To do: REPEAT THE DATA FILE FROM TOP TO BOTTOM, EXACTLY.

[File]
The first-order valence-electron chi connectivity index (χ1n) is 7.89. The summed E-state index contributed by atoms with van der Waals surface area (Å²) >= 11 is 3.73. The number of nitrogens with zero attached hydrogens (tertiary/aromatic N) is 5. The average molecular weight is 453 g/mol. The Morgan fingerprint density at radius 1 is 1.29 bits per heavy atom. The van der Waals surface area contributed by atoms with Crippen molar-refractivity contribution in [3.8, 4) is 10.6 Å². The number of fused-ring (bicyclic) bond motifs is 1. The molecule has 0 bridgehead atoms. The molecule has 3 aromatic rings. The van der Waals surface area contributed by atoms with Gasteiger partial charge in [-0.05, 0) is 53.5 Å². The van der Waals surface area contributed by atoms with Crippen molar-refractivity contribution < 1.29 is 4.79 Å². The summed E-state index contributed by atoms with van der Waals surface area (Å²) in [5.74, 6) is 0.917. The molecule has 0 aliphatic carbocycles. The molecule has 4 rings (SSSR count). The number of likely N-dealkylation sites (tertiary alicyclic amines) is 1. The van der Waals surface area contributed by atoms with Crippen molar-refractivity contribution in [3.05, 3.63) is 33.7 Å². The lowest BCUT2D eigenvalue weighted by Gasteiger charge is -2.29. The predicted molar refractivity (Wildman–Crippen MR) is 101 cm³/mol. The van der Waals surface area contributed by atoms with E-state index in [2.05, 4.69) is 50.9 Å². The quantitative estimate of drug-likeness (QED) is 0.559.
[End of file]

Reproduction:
The first-order valence-electron chi connectivity index (χ1n) is 7.89. The summed E-state index contributed by atoms with van der Waals surface area (Å²) >= 11 is 3.73. The number of nitrogens with zero attached hydrogens (tertiary/aromatic N) is 5. The average molecular weight is 453 g/mol. The Morgan fingerprint density at radius 1 is 1.29 bits per heavy atom. The van der Waals surface area contributed by atoms with Crippen molar-refractivity contribution in [3.8, 4) is 10.6 Å². The number of fused-ring (bicyclic) bond motifs is 1. The molecule has 0 bridgehead atoms. The molecule has 3 aromatic rings. The van der Waals surface area contributed by atoms with Gasteiger partial charge in [-0.05, 0) is 53.5 Å². The van der Waals surface area contributed by atoms with Crippen molar-refractivity contribution < 1.29 is 4.79 Å². The summed E-state index contributed by atoms with van der Waals surface area (Å²) in [5.74, 6) is 0.917. The molecule has 0 aliphatic carbocycles. The molecule has 4 rings (SSSR count). The number of likely N-dealkylation sites (tertiary alicyclic amines) is 1. The van der Waals surface area contributed by atoms with Crippen molar-refractivity contribution in [3.05, 3.63) is 33.7 Å². The lowest BCUT2D eigenvalue weighted by Gasteiger charge is -2.29. The predicted molar refractivity (Wildman–Crippen MR) is 101 cm³/mol. The van der Waals surface area contributed by atoms with E-state index in [2.05, 4.69) is 50.9 Å². The quantitative estimate of drug-likeness (QED) is 0.559.